Wednesday, October 03, 2007

Sarkozy et l'Asie...

Les premieres questions posees sur la presidence de Nicolas Sarkozy par un important representant de la presse officielle chinoise en poste en Asie. Nous sommes en haut du building de la presse nippone, invites par le celebre Foreign Press Center pour son remarquable cocktail annuel reunissant journalistes-correspondants, diplomates, gouvernements locaux, artistes et entrepreneurs. C'est ici, depuis un siecle, a Tokyo que se font les meilleures observations sur l'Asie, un fait explique par les extraordinaires reseaux d'influences exerces par les entrepreneurs nippons des "Shosha" et aux infos distillees par les "Asia Watchers" bases au Japon.

Un "pack" de reporters chinois, dont quelques tres grosses pointures pekinoises appreciant le bon vin francais servis ce soir ouvrent le cercle au francais present, qu'ils connaissent bien... et mon collegue chinois chef de bureau du plus grand et influent quotidien chinois me demande ouvertement : "Selon vous, Nicolas Sarkozy est-il le Junichiro Koizumi francais?" Voila la question qui interesse naturellement ces plumes de la grande presse de l'Etat chinois, plus interessees par Paris que par les premiers (faux) pas du gouvernement de Yasuo Fukuda.

Est ce un compliment pour ce qu'ils me decrivent comme etant selon eux (et pour beaucoup des francais) l'esprit de reforme, d'ouverture, de transformation des mentalites des francais ou bien s'agit il de critiques naissantes pekinoises sur les intentions de "Sarko l'americain", vu par l'Empire du Milieu comme un bulldozer populiste, habile manipulateur des medias, insensible aux aspirations des pays situes "a l'Est, en Asie et au Sud" et menant une vie un peu trop "boheme" pour les neo- confuceens...?

Sarkozy est il le Koizumi francais? Question neanmoins tres interessante sur l'ADN de la politique asiatique de la France sous Sarkozy avant sa prochaine visite en Chine a l'automne et au Japon pour le sommet du G-8 de Hokkaido-Toyako en 2008. Je leur reponds sur le meme ton franc et directement, et les questionne concernant les intentions chinoises vis a vis de l'Asie et des americains:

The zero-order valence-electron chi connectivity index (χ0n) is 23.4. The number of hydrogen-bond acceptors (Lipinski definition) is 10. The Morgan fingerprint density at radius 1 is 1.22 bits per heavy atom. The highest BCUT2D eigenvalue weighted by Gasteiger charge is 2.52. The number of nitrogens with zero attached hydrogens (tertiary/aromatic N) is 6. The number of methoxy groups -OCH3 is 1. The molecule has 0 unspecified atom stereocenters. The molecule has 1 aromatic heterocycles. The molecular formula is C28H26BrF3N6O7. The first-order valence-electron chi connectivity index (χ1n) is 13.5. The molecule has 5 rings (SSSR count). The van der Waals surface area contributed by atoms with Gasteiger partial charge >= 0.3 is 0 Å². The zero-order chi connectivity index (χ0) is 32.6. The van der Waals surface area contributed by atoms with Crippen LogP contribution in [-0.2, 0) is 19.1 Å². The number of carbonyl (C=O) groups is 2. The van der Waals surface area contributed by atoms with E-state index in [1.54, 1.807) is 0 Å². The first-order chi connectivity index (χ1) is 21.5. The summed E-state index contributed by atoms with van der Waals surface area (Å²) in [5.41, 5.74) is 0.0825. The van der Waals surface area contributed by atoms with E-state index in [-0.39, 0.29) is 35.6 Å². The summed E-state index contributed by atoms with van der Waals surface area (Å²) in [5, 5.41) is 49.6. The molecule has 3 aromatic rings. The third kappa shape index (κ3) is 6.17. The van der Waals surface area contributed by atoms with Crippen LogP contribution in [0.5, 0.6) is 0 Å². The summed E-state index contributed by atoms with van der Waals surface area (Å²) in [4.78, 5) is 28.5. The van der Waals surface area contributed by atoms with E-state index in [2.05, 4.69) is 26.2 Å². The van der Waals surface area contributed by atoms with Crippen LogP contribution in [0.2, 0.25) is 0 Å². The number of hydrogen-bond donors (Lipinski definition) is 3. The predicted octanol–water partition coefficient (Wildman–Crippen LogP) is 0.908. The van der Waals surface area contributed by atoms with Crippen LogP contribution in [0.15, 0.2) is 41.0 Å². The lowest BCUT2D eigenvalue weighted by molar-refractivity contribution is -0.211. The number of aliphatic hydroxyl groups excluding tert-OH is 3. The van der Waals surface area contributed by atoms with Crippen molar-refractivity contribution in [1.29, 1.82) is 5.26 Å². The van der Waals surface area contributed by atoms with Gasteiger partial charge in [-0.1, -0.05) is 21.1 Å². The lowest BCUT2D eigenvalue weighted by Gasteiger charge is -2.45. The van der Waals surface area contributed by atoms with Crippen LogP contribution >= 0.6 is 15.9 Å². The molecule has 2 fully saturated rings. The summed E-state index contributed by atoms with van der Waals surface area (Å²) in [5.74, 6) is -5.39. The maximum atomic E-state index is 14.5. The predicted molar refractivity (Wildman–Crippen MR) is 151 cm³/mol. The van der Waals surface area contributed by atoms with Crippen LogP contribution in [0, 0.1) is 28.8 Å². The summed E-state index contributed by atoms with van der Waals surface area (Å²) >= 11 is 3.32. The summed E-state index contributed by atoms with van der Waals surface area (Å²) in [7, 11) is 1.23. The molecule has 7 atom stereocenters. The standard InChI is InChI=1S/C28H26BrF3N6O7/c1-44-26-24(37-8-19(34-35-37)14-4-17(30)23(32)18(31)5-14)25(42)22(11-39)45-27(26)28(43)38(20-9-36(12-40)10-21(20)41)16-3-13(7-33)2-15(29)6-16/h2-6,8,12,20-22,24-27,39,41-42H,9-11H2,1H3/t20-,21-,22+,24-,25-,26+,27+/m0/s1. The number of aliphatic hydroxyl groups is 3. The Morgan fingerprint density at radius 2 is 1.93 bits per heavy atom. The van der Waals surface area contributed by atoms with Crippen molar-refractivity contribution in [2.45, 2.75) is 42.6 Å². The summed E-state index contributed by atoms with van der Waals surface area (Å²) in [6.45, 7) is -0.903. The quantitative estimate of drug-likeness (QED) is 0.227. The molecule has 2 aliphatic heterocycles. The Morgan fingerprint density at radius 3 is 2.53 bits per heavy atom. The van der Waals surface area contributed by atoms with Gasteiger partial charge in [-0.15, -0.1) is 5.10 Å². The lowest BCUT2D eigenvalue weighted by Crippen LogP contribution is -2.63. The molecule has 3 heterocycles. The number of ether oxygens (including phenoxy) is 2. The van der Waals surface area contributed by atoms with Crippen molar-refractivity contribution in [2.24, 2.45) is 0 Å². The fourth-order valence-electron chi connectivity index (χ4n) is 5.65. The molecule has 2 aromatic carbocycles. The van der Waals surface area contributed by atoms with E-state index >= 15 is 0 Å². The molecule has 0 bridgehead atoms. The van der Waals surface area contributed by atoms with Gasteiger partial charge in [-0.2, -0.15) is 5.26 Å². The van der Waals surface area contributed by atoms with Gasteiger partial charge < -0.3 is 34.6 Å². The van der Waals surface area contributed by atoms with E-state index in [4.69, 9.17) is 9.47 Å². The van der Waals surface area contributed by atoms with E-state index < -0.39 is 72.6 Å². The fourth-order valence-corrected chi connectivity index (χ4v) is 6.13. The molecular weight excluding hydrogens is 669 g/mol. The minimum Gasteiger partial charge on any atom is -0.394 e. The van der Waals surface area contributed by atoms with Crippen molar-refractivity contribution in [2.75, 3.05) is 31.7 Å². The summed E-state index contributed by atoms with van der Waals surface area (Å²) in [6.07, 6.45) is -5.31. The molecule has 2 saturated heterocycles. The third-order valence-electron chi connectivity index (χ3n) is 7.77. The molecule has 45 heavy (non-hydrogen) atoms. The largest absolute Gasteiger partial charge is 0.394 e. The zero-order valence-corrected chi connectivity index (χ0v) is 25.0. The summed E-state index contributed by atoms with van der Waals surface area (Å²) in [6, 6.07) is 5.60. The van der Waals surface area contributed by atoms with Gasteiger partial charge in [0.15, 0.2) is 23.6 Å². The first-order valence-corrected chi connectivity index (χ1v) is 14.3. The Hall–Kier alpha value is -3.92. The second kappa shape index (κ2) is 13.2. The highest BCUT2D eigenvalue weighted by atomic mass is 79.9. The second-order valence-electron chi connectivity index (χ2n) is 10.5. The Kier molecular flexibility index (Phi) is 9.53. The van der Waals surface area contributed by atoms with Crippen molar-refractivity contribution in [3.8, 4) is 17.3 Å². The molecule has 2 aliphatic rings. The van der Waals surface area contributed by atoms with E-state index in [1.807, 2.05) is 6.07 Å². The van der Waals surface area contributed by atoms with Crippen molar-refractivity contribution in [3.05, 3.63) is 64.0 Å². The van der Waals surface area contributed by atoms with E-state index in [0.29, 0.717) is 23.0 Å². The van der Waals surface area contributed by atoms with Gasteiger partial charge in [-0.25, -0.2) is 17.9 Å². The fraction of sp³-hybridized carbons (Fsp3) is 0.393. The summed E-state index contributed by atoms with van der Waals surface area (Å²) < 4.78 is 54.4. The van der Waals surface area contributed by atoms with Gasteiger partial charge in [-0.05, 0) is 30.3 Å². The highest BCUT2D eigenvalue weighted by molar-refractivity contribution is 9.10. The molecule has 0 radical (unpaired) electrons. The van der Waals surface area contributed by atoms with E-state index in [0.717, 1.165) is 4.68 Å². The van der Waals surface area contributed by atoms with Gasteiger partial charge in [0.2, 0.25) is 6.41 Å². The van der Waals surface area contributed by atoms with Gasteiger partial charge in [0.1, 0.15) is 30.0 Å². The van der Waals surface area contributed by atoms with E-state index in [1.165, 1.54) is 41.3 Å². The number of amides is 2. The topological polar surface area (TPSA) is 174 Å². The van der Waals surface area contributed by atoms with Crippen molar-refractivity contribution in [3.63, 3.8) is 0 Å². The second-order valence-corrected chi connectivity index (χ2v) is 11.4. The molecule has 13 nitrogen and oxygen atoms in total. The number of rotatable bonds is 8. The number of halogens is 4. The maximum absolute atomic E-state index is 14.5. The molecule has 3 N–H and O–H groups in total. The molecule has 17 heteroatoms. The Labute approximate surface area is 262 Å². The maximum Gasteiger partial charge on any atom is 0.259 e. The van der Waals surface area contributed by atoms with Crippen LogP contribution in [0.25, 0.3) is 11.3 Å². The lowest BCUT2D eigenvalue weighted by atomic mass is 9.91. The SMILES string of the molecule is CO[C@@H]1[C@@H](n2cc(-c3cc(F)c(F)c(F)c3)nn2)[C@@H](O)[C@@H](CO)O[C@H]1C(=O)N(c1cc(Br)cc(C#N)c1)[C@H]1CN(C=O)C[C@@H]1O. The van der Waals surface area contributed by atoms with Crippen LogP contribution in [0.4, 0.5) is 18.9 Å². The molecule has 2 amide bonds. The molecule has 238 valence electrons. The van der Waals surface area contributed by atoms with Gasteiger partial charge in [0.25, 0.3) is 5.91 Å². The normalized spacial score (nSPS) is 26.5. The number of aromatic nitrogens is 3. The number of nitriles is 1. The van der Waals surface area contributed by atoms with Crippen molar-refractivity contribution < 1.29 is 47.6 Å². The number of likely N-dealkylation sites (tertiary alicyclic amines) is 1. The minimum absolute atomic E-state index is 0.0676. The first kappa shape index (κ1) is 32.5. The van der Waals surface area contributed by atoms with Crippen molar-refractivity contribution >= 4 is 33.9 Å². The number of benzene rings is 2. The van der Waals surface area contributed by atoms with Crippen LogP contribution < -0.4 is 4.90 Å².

"Nous, les chinois, voulons d'abord, comme l'ont fait les pays fondateurs de l'Europe, nous reunir pacifiquement avec le Japon et la Coree, bien nous entendre avec le sud de l'Asie, batir ensemble nos ponts et nos institutions selon nos modeles," regardez Singapour par exemple, "et prier poliment les americains de se cantonner a leurs frontieres ou de bien vouloir comprendre nos realites."

"Notre revolution aujourd'hui", ajoute un diplomate chinois, "n'a pas disparu, contrairement a ce que vos collegues eloignes ecrivent sur la Chine. La revolution chinoise, c'est la reforme partout et pour tout." Bien vu. Que voulez vous avec la France lui ai je demande? "Beaucoup. Il faudra revoir tout cela apres les J.O. de Pekin et l'Exposition Universelle de Shanghai, nous avons quelques idees. Venez nous voir."

Apres les jeux... le pain ? Vaste programme que les Asia Watchers devront suivre attentivement.

Sunday, September 30, 2007

Burma's tragedy

Yesterday at FCCJ, the Foreign Correspondents' Club of Japan, Tin Win, a former member of the National League for Democracy in Burma, told me that not only the Burmese junta used forced labors but also foreign companies did. Tin Win spoke on the record.

Now a few quotes: